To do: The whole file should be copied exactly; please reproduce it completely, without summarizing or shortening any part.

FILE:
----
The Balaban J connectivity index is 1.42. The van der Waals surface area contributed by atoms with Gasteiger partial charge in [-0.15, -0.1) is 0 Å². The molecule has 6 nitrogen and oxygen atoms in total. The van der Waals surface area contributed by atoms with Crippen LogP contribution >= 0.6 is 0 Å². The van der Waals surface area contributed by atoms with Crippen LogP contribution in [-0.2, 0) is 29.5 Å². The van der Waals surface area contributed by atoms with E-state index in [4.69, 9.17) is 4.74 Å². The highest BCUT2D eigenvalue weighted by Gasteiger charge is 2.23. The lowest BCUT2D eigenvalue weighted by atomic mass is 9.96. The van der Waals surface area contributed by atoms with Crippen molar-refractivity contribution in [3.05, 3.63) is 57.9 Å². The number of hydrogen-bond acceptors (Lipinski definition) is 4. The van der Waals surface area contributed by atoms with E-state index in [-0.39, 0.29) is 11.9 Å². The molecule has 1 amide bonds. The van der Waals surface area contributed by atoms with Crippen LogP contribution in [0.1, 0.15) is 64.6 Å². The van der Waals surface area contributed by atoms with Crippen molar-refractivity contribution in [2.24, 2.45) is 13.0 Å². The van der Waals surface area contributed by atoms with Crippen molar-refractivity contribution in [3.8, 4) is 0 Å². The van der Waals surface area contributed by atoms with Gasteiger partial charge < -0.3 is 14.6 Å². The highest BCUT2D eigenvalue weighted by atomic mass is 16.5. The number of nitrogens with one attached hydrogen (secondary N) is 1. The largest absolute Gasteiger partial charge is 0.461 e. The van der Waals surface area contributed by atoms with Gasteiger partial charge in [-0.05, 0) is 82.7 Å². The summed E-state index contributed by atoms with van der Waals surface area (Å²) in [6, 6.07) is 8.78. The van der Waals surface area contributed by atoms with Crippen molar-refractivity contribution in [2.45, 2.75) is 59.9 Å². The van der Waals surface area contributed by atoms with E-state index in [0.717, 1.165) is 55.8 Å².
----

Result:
The Balaban J connectivity index is 1.42. The van der Waals surface area contributed by atoms with Gasteiger partial charge in [-0.15, -0.1) is 0 Å². The molecule has 6 nitrogen and oxygen atoms in total. The van der Waals surface area contributed by atoms with Crippen LogP contribution >= 0.6 is 0 Å². The van der Waals surface area contributed by atoms with Crippen LogP contribution in [-0.2, 0) is 29.5 Å². The van der Waals surface area contributed by atoms with E-state index in [4.69, 9.17) is 4.74 Å². The highest BCUT2D eigenvalue weighted by Gasteiger charge is 2.23. The lowest BCUT2D eigenvalue weighted by atomic mass is 9.96. The van der Waals surface area contributed by atoms with Crippen molar-refractivity contribution in [3.05, 3.63) is 57.9 Å². The number of hydrogen-bond acceptors (Lipinski definition) is 4. The van der Waals surface area contributed by atoms with E-state index in [-0.39, 0.29) is 11.9 Å². The molecule has 1 amide bonds. The van der Waals surface area contributed by atoms with Crippen LogP contribution in [0.1, 0.15) is 64.6 Å². The van der Waals surface area contributed by atoms with Crippen molar-refractivity contribution in [2.24, 2.45) is 13.0 Å². The van der Waals surface area contributed by atoms with Crippen molar-refractivity contribution in [3.8, 4) is 0 Å². The van der Waals surface area contributed by atoms with Gasteiger partial charge < -0.3 is 14.6 Å². The highest BCUT2D eigenvalue weighted by atomic mass is 16.5. The number of nitrogens with one attached hydrogen (secondary N) is 1. The largest absolute Gasteiger partial charge is 0.461 e. The van der Waals surface area contributed by atoms with Gasteiger partial charge in [-0.05, 0) is 82.7 Å². The summed E-state index contributed by atoms with van der Waals surface area (Å²) in [6, 6.07) is 8.78. The van der Waals surface area contributed by atoms with Crippen molar-refractivity contribution in [2.45, 2.75) is 59.9 Å². The van der Waals surface area contributed by atoms with E-state index in [0.717, 1.165) is 55.8 Å².